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Volume 13 Issue 1 (2005)

Supermarket Own Brands, Supply Chains and the Transformation of the Agri-food System                                               1-18

Authors: David Burch(a) and Geoffrey Lawrence(b)
Affiliation: (a)School of Science, Griffith University, Brisbane, Australia; (b)School of Social Science, University of Queensland, St Lucia, Australia

Abstract             PDF

The growth in consumption of supermarket ‘own brand’ food lines is having a significant impact on the organization and management of agri-food supply chains. In past decades, first-generation supermarket own brands were usually produced by established processing companies, which simply put a supermarket label on food lines already being marketed as branded products. Today, many own brand products are being produced for the supermarkets by newly-emerging specialist processing companies which manufacture nothing but supermarket lines. These specialist processing companies, which comprise an important element of the new supply chains established by globalizing supermarkets, utilize just-in-time techniques and flexible production systems to supply a range of innovative food lines, from home-prepared meals to fresh, unprocessed, foods. Their emergence signifies a profound shift in the system of provisioning, which can be linked to wider changes accompanying globalisation. This paper explores the theoretical and policy implications of such changes, and argues that they foreshadow the emergence of a third food regime.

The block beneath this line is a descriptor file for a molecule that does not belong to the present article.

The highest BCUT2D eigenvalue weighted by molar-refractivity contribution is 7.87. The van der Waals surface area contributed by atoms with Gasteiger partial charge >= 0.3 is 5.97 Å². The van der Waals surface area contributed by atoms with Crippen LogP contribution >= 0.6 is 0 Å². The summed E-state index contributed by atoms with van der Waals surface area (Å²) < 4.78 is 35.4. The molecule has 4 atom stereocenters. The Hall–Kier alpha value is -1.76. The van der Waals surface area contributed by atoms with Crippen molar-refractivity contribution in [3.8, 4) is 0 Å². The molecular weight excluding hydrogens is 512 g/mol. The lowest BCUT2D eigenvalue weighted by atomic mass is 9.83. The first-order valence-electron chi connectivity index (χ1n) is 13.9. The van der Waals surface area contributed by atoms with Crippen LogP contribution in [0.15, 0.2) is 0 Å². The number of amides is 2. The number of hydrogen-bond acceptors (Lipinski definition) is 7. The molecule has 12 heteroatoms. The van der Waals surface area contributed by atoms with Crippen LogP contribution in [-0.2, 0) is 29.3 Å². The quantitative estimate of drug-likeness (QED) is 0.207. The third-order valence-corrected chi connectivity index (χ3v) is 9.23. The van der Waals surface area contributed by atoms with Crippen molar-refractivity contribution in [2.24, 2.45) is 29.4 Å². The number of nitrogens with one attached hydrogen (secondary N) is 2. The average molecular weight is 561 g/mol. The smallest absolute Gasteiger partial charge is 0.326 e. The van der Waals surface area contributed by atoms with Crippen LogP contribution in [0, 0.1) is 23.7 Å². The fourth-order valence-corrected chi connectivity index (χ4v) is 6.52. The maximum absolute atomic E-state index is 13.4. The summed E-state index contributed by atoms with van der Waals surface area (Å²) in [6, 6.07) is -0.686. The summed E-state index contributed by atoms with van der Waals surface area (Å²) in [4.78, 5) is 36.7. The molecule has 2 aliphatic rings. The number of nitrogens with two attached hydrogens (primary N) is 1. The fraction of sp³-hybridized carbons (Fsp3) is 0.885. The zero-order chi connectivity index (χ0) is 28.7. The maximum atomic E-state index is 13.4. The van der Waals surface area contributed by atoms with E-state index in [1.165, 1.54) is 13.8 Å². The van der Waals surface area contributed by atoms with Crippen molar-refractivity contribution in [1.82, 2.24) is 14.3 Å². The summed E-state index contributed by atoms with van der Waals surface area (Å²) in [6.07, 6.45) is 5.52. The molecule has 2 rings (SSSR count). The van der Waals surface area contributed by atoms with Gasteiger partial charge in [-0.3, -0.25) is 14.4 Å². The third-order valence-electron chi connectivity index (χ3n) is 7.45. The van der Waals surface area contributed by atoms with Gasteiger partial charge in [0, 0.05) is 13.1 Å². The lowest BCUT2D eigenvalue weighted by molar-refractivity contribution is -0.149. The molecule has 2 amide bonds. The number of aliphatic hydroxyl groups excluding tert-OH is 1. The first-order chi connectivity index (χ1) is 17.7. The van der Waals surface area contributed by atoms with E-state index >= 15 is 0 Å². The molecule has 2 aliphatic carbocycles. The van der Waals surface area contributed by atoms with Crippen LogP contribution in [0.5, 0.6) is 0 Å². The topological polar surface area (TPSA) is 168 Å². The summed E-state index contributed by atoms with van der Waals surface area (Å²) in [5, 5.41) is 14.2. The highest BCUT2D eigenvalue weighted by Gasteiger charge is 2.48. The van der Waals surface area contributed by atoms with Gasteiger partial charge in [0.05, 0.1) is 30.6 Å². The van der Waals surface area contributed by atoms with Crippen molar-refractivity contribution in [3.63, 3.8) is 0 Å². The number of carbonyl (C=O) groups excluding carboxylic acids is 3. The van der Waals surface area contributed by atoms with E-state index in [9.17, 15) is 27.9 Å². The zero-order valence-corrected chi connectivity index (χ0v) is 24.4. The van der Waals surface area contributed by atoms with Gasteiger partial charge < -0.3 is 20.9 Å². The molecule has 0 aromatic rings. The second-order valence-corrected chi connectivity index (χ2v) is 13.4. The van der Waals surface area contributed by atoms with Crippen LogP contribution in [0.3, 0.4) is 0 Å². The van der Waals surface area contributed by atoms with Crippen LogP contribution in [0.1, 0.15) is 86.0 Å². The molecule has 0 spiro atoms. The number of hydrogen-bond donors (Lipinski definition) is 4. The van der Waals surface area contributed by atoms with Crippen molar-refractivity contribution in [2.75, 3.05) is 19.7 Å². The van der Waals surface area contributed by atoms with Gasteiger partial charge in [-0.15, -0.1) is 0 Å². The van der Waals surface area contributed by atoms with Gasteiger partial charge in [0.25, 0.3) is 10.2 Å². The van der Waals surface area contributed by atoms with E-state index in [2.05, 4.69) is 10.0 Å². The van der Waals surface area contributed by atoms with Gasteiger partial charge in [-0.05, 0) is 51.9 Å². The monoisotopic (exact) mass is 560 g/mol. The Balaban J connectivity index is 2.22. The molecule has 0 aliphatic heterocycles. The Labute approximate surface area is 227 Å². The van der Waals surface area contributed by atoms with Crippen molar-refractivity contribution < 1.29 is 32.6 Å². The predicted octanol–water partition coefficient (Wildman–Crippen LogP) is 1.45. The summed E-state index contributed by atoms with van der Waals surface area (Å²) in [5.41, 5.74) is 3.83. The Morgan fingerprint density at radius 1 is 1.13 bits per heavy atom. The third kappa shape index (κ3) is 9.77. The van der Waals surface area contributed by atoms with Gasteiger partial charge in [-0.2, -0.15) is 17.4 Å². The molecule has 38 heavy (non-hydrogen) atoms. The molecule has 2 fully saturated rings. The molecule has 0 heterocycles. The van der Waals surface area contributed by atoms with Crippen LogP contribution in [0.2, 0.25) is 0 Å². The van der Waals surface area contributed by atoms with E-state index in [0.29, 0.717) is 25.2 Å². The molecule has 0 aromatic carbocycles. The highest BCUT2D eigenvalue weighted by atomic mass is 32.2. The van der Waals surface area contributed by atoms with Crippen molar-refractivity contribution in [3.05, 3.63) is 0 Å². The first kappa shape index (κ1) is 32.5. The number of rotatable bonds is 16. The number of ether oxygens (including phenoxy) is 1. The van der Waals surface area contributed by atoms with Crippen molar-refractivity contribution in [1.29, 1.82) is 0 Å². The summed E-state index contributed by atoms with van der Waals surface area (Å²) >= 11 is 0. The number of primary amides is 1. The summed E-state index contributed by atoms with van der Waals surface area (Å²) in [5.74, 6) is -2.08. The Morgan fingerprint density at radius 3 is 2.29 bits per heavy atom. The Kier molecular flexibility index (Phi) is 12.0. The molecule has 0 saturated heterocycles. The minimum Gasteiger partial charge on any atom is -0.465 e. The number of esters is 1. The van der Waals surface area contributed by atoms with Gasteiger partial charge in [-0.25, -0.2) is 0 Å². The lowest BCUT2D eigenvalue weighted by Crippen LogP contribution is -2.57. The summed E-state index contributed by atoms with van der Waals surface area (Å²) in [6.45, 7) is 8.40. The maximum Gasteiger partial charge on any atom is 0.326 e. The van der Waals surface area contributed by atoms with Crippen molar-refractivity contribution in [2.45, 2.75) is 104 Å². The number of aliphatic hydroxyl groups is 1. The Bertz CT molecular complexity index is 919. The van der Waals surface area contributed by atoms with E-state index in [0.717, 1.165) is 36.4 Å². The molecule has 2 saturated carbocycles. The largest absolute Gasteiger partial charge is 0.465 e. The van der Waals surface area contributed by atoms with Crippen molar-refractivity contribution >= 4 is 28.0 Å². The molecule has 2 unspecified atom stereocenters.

International Journal of Sociology of Agriculture and Food

Published by Michigan State University

Official publication of the Research Committee on Sociology of Agriculture and Food (RC-40)
of the International Sociological Association (ISA)

Editors: Raymond Jussaume, Claire Marris and Katerina Psarikidou

Frequency: 3 issues per year 
ISSN: 0798-1759